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Title: How cold gas continuously entrains mass and momentum from a hot wind

The existence of fast moving, cold gas ubiquitously observed in galactic winds is theoretically puzzling, since the destruction time of cold gas is much smaller than its acceleration time. In previous work, we showed that cold gas can accelerate to wind speeds and grow in mass if the radiative cooling time of mixed gas is shorter than the cloud destruction time. Here, we study this process in much more detail, and find remarkably robust cloud acceleration and growth in a wide variety of scenarios. Radiative cooling, rather than the Kelvin–Helmholtz instability, enables self-sustaining entrainment of hot gas on to the cloud via cooling-induced pressure gradients. Indeed, growth peaks when the cloud is almost co-moving. The entrainment velocity is of order the cold gas sound speed, and growth is accompanied by cloud pulsations. Growth is also robust to the background wind and initial cloud geometry. In an adiabatic Chevalier-Clegg type wind, for instance, the mass growth rate is constant. Although growth rates are similar with magnetic fields, cloud morphology changes dramatically, with low density, magnetically supported filaments, which have a small mass fraction but dominate by volume. This could bias absorption line observations. Cloud growth from entraining and cooling hot gas can potentially account for the cold gas content of the circumgalactic medium (CGM). It can also fuel star formation in the disc as cold gas recycled in a galactic fountain accretes and cools halo gas. We speculate that galaxy-scale simulations should converge in cold gas mass once cloud column densities of N ∼ 1018 cm−2 are resolved.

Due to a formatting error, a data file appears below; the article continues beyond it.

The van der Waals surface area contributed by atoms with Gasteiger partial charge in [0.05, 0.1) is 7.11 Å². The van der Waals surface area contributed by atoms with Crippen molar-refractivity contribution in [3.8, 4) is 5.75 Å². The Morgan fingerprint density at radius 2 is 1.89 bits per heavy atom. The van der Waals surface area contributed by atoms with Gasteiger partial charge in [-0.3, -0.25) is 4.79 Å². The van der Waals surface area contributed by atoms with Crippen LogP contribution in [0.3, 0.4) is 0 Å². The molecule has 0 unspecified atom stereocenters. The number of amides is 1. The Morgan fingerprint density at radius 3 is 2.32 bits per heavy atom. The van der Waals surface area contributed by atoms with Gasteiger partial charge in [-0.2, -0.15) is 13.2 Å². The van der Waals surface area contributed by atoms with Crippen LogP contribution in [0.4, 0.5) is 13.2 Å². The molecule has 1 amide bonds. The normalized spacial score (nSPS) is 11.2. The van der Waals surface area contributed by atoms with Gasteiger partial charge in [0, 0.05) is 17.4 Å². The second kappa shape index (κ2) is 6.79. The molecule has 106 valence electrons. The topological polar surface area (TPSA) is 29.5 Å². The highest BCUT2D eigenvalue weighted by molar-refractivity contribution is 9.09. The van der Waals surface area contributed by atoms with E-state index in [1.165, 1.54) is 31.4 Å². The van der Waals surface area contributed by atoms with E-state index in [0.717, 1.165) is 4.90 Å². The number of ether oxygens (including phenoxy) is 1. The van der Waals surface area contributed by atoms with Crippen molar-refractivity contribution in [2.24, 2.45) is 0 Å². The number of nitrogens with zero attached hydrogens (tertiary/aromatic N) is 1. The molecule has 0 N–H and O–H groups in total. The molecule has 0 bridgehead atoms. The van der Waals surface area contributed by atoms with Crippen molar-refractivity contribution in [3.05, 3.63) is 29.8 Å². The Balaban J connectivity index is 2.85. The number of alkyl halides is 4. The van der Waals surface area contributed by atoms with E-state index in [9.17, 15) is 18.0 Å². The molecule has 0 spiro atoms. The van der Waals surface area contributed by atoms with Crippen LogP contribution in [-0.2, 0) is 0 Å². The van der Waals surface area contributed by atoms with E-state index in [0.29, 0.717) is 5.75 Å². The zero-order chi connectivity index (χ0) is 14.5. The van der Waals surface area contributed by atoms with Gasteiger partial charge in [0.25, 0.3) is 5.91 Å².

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Author(s) / Creator(s):
Publisher / Repository:
Oxford University Press
Date Published:
Journal Name:
Monthly Notices of the Royal Astronomical Society
Page Range / eLocation ID:
p. 1970-1990
Medium: X
Sponsoring Org:
National Science Foundation
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